IN FEBRUARY this year, the Tamil Nadu government announced a scheme to provide free breast implants for women at the Stanley Hospital in Chennai. Eight months later, only P V Mahalakshmi, a 38-year-old from Chennai, has undergone the free implant surgery. Prof V Ramadevi, who heads the department of plastic surgery at Stanley Hospital and performed Mahalakshmi’s surgery, has an explanation. People of Tamil Nadu, she says, are very conservative, one reason why the free breast implant campaign is yet to pick up.
“People in Chennai do not come forward for even free vaccination, let alone breast augmentation. But a lot of transgenders have made inquiries at the hospital and the patient waiting in line for a free breast implant is also a transgender,” she says. Weeks before the surgery, Mahalakshmi had told The Indian Express that she wanted the implants since her breasts had shrunk after she gave birth 12 years ago.
“I felt guilty and was disturbed for many years. I found that my sex life too had been affected,”’ she said. “So when my husband read about the free government scheme in a newspaper, I thought this is the best solution. He is a shopkeeper and we cannot afford to spend Rs 1 lakh in getting the surgery done privately.”
The implant surgery was conducted at Stanley Hospital on September 14. But two months later, Mahalakshmi says she is not happy with the outcome of the procedure. “I wanted 400 cc silicone implants to fit my skin size but what has been put is 275cc, it is too small. And there is already some sagging in the breasts, so my problem has been resolved only partially,” she says. Plastic surgeons in Chennai and New Delhi say they frequently encounter post-surgery complications and demands for larger breast implants, especially among members of the transgender community.
A visit to Sahodaran, an association of transgenders in Chennai, reveals that many among their 3,500 members are either waiting for breast implant surgery or have had one recently. A Jaya, general manager at Sahodaran, says: “There is a desperate desire among transgenders for bigger breasts. Since many of them are sex workers and cannot afford to take long rest after surgery, their implants either leak or the stitches open.”
Three transgenders say they procured their silicone implants from a stockist in New Delhi for Rs 25,000-30,000 and handed them to doctors at Kilpauk Medical Hospital or the Rajiv Gandhi Government General Hospital for surgeries. Each now complains of the stitches getting ruptured or of having contracted fungal infection. According to Priyanka, one of the transgenders who has got the implants removed, the “bad experience’’ at government hospitals has had at least 20 members of Sahodaran heading to Thailand for surgeries in the last few months.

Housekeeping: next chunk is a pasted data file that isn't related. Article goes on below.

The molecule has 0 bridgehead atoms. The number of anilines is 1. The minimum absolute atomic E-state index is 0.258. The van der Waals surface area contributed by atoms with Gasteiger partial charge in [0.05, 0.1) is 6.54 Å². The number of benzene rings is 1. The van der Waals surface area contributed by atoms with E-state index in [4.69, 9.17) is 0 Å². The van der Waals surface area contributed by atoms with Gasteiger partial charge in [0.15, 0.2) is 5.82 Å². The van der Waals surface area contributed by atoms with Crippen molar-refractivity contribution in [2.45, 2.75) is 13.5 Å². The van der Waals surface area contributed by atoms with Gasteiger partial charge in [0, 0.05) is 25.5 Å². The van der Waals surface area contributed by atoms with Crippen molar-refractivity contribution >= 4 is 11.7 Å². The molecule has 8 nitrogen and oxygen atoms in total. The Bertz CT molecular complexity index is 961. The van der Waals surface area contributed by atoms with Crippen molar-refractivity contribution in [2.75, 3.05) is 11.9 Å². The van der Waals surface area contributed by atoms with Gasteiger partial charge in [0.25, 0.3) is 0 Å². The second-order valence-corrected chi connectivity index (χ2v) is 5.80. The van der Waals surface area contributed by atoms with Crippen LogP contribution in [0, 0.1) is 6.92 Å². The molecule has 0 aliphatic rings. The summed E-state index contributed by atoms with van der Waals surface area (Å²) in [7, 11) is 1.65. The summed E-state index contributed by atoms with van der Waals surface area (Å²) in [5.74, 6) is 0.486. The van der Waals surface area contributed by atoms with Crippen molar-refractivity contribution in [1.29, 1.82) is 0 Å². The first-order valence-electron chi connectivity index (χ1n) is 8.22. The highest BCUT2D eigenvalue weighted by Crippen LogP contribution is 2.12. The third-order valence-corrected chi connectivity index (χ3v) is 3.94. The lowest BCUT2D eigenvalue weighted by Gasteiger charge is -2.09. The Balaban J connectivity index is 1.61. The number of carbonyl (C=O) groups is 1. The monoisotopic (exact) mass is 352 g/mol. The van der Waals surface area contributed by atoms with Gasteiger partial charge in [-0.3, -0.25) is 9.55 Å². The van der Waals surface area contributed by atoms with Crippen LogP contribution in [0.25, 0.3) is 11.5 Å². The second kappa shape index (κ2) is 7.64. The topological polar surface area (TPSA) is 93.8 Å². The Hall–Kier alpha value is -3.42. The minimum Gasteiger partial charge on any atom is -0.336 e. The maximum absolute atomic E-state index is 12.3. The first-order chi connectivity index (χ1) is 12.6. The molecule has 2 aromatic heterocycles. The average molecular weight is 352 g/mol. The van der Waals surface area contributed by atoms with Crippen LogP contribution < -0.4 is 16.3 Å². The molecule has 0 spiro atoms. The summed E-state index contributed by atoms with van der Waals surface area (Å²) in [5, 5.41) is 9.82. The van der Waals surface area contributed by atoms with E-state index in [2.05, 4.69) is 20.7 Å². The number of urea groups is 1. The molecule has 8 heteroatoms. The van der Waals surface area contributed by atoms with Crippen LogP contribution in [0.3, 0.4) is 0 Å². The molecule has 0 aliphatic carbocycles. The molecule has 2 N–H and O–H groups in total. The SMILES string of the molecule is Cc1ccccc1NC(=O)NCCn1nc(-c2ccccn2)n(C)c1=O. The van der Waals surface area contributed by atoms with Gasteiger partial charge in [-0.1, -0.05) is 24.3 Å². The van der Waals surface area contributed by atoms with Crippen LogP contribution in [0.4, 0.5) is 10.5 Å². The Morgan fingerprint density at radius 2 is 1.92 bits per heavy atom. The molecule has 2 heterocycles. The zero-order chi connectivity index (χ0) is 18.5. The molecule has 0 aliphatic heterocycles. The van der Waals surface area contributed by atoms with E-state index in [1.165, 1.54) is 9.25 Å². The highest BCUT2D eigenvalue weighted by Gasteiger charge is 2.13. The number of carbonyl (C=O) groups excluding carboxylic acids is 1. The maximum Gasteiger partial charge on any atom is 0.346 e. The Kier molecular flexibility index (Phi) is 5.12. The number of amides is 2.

“In Bangkok, transgenders from India get a package deal of Rs 1 lakh which includes the hospital stay expenses. Doctors in Bangkok are placing heavier and heavier silicone packs, maybe even 600 cc, which hospitals in Chennai refuse to do,” says Priyanka. Plastic surgeons at Chennai’s Kilpauk Medical Hospital say they used to conduct two-three breast implant surgeries every month for transgenders. The problems they faced were twin-fold: transgenders wanted bigger and bigger implants and rarely came back for reviews.
Dr G Karthikeyan, Associate Professor at Kilpauk Medical Hospital, says: “We do get a lot of cases of complications like capsule formation or severe infection after implant rupture.” Another plastic surgeon in Chennai, who handles a lot of transgender cases for breast implants, is Dr A Sivakumar of Desire Asthetics. He does not charge a fee for the surgery. The transgenders only have to meet the hospital expenses.
The Indian Express visited A Lakhanpal Trading Company, located in Malviya Nagar in New Delhi, from where the transgenders say they have have been getting their stock of silicone implants via courier. The staff at the warehouse, which has a huge stock of devices associated with plastic surgery and hair transplant, are willing to sell silicone implants, and offer a Hong Kong brand called Refinex.. Asked about off-the-counter sales without medical prescription, the proprietor, Ashok Paul, says: “We were just going to ask you for a doctor’s reference.’’
To a query on whether the implants have FDA approval, he says, “Customers want these implants and we sell these in all sizes without any complaint. I do not know about any international or FDA approval. Whenever we have approached the CDSCO (Central Drugs Standard Control Organisation) for a licence for a device we want to introduce in the Indian market, we have found the paperwork too cumbersome. We have now given up our efforts.’’
This precisely is the problem with breast implant sales and regulation, say leading plastic surgeons. According to Dr Monisha Kapoor, who runs the Asthetics Centre at Saket in New Delhi, grey market sales of silicone implants are rising rapidly. “Nowhere in the world can patients hand over the implants to the doctor as happens in India. I have transgenders come to me with such offers but I insist on procuring licensed implants myself from authorised dealers,” she says. While transgenders from Chennai say they are going to Thailand for breast implants, Dr Narendra Kaushik of the Olmec Clinic in Delhi says transgenders from several countries, including the United States and Canada, are getting implant surgeries done here, along with other sex reassignment surgeries. So good is the business that Dr Kaushik plans to build a new hospital exclusively for transgenders in Delhi.
At Apollo Hospital in Chennai, Dr K Ramachandran, another leading plastic surgeon, sums it up: “As a segment, transgenders are a huge segment of society looking for breast implants but they are looking at short-term gains. What they do not realise is that getting a breast implant is only the first step in a journey. It is also a lifetime of risks.”